Connecting state and local government leaders
The Digital Benefits Network’s open dataset details the identity proofing requirements of 158 applications for benefits programs.
State agencies have a new resource for exploring the identity authentication and proofing measures used across 158 state applications for federal benefits programs.
Users can access and download datasets that identify the login and identity verification requirements states use across six federally funded safety net programs: Supplemental Nutrition Assistance Program, Temporary Assistance for Needy Families, Medicaid, Child Care Assistance, Unemployment Insurance and Special Supplemental Nutrition Program for Women, Infants, and Children.
The resource was launched May 19 by the Digital Benefits Network, a project of the Beeck Center for Social Impact and Innovation, which works to improve benefits programs with data and technology. The new data tool presents a comprehensive view of states’ digital authentication and identity proofing practices. It offers state benefits administrators a new way to “understand who is doing similar things [and] who is doing something different that they might want to learn from,” said Elizabeth Bynum Sorrell, a DBN researcher at the Beeck Center.
These insights could help agencies research how to make access to their benefits applications more equitable and user friendly, said Beeck Center fellow Ariel Kennan, who leads DBN. Then agencies can start asking, “What are the tradeoffs on where and how and what methods are used? What is the right combination?”
While those answers will differ for every state, the DBN resource establishes a baseline. For instance, DBN found that just 59—or 37%—of applications across all six benefits programs require or prompt some type of active identity proofing, meaning users must complete certain steps to verify their identities before they can proceed with the application, according to the site. Despite the small percentage, those requirements can have profound effects, Bynum Sorrell and Kennan wrote in an email.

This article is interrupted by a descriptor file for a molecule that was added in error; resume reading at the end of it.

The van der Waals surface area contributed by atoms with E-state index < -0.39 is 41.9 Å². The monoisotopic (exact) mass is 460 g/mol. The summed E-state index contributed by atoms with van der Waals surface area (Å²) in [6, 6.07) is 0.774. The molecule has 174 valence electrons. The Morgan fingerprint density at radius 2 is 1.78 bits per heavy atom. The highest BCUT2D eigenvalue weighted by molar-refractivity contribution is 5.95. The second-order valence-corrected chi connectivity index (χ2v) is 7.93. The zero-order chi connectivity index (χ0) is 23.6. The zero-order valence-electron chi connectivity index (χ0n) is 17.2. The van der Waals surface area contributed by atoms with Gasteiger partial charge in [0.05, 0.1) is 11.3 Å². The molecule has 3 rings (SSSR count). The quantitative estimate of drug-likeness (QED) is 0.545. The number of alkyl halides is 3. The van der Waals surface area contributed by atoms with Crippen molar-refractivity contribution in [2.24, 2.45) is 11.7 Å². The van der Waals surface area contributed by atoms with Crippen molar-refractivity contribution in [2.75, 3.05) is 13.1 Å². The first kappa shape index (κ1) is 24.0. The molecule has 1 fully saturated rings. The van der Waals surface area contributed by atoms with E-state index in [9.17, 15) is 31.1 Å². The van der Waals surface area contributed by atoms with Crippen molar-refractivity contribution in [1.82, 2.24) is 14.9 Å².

For example, unemployment insurance programs are more likely to use biometric authentication, such as asking the user to upload a selfie to be compared with a government-issued ID using facial recognition software, according to DBN. This practice helped agencies tackle the boom in verification needs due to pandemic-era unemployment claims, Kennan said.
But not everyone may have access to smartphones or an internet connection required to complete those tasks, Bynum Sorrell said. Plus, biometric identity proofing may raise equity and bias concerns for certain populations due to inaccurate facial matching. It may also pose data privacy and security issues in the event of a data breach.
One way to remove those barriers is to make identity proofing an optional step, DBN said. This means users can elect to skip or postpone the verification, a feature that 17 applications currently include, according to DBN. With flexible identity proofing, individuals can still submit their application rather than having to abandon the process.
“Allowing applicants to opt out of identity proofing during an online application or continue with an online application if an identity proofing attempt is unsuccessful may remove barriers to access,” Bynum Sorrell and Kennan said. Agencies can still offer applicants online identity proofing, which can “potentially speed up the process of receiving benefits or access additional features online,” they added.
The new DBN data presents a landscape of the identity proofing space, so that agencies can “start having [meaningful] conversations about what should be happening,” Bynum Sorrell said.